What Did Ohio Do to Deserve So Much Heroin and Fentanyl?
When I was a child, my favorite adopted uncle lived in Ohio. He was a tall and gangly fellow who worked at Goodyear Tires in Akron. He’d visit from time to time but the real way he won my heart was by sending me fat envelopes filled with comic books a few times a year. Just for that reason, the State of Ohio has always had a special place in my heart. Which is why I take special note of the problems of drug trafficking, addiction and overdose taking place in Ohio for the last few years.
The origins and growth of these problems was documented in the 2015 book Dreamland: The True Tale of America’s Opiate Epidemic by Sam Quinones. Mr. Quinones explains how the proliferation of pills mills—unscrupulous medical facilities whose only job is to dispense addictive painkillers to anyone who can pay for a visit—began to hook the working class population of Southern Ohio. Painkillers are opioids—the same class of drug as heroin.
But pills are expensive so when money ran out, those who had grown dependent on opioids migrated to the use of heroin. The establishment of a convenient new system of heroin distribution even made acquiring the drug fast, easy and palatable, attracting more customers.
Of course, this epidemic was not limited to Ohio. But Ohio seems to have far more than its share of this burden. News coming out of Ohio proves the situation has not yet turned around. The people of this state still suffer a disproportionately high number of overdoses—both the kind that can be survived and the kind that can’t.
Fentanyl Arrives to Make Things Much, Much Worse
Right now, the headlines out of Ohio are talking about unprecedented new levels of drug overdoses. In early February 2017, Chillicothe police were called to seven overdoses in as many hours. The first week of that month, there were an average of four overdoses a day.
Because of the liberal use of naloxone, most people survive these overdoses. But many of them overdose again the next day or next week—or even the same day.
Why these extraordinary numbers of overdoses? Because of the arrival of fentanyl, a powerful synthetic painkiller that is now being manufactured in illicit labs, mostly in China. When fentanyl began to be mixed into heroin supplies, even those who carefully managed their heroin intake began to overdose.
One Ohio woman who overdosed told police that she had only consumed half her usual amount of what she thought was heroin. Think how tiny two grains of salt are—that’s the amount of fentanyl that can cause an overdose, even in a person accustomed to consuming heroin.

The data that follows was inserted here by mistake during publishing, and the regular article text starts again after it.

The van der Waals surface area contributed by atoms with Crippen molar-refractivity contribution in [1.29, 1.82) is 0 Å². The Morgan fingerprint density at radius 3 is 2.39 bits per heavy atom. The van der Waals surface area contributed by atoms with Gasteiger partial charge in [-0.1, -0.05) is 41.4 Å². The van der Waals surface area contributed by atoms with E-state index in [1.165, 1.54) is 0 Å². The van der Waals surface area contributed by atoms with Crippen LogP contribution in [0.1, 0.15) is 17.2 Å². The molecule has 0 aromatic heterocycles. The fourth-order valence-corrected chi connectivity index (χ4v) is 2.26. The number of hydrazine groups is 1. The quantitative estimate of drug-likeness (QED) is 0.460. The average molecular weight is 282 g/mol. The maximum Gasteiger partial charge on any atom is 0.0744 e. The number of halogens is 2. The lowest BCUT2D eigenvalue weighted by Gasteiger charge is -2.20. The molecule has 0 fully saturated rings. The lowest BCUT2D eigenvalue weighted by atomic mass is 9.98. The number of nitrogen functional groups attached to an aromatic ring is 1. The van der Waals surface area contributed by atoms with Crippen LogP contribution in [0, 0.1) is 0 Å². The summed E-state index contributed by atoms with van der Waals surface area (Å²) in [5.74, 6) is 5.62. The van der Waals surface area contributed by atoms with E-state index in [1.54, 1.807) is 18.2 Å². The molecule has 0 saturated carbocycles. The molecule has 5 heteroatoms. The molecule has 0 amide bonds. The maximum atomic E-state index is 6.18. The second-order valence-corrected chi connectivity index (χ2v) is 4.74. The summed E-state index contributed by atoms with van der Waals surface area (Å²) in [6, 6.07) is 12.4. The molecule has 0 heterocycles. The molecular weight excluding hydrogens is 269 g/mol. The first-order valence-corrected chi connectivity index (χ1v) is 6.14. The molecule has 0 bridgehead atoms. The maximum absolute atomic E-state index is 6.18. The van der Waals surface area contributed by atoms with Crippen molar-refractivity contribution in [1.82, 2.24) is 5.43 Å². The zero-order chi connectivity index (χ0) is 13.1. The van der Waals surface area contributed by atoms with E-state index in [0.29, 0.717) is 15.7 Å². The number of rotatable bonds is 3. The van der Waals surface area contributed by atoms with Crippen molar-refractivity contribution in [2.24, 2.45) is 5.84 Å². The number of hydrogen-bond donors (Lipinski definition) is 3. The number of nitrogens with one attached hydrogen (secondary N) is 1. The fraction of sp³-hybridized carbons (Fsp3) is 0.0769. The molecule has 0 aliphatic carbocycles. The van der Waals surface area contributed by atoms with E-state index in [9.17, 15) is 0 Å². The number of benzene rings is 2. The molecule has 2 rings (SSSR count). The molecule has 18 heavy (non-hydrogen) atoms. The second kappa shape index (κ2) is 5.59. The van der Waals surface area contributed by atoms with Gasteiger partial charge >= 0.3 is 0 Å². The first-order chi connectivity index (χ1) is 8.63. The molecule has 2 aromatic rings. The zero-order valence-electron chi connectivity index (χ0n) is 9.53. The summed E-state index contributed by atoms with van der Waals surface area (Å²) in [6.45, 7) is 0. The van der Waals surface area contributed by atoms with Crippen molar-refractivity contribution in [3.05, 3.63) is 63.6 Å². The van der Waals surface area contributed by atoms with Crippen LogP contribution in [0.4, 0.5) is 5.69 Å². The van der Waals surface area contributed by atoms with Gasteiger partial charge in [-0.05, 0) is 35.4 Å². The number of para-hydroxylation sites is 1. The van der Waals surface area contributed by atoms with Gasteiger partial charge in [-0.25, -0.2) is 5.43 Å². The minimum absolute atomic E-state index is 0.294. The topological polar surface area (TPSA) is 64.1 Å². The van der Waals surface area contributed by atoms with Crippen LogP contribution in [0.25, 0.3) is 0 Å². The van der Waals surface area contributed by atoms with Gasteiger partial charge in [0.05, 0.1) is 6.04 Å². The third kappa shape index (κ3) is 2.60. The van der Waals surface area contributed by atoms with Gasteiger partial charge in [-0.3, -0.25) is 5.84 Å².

Fentanyl Traffickers Have Ohio in their Crosshairs
Law enforcement personnel in Ohio have recently released an update on the quantity of fentanyl being found in the state. In 2015, there were 3,861 seizures of drugs that were confirmed to contain fentanyl. Pennsylvania is in the number two spot for seizures, but only had 897 positive samples.
Is it only because painkiller and heroin use is so firmly entrenched in Ohio that international traffickers are targeting Ohio for distribution of their drugs? We may never know exactly why. The only thing that is certain is that don’t yet have a sufficient solution in place. As a Chillicothe detective noted, “Unfortunately, with all we're doing, we could be a few years to several years before we see a decrease.” That means more time for more people to become addicted and risk losing their lives.
What Can You Do About it?
Families across the country would be very smart to take every measure possible to protect their members (both young and not-so-young) from addiction. Narconon International has plenty of information available to help parents keep their children safe and sober. You can find that information here.
In fact, here are 10 things you can do right now to reduce the chance your kids will use drugs.
Are you concerned that someone you care about might be using drugs? You can get help spotting drug use here.
And, as always, if someone you love needs to recover from addiction, we can help. Learn how to select the right drug rehabilitation in this article on our blog.
The best thing to do in that situation is call us immediately to find out how to get your loved one into rehab the first moment possible. Call us at 1-800-775-8750 for a greater understanding of the problem and a lasting solution to addiction.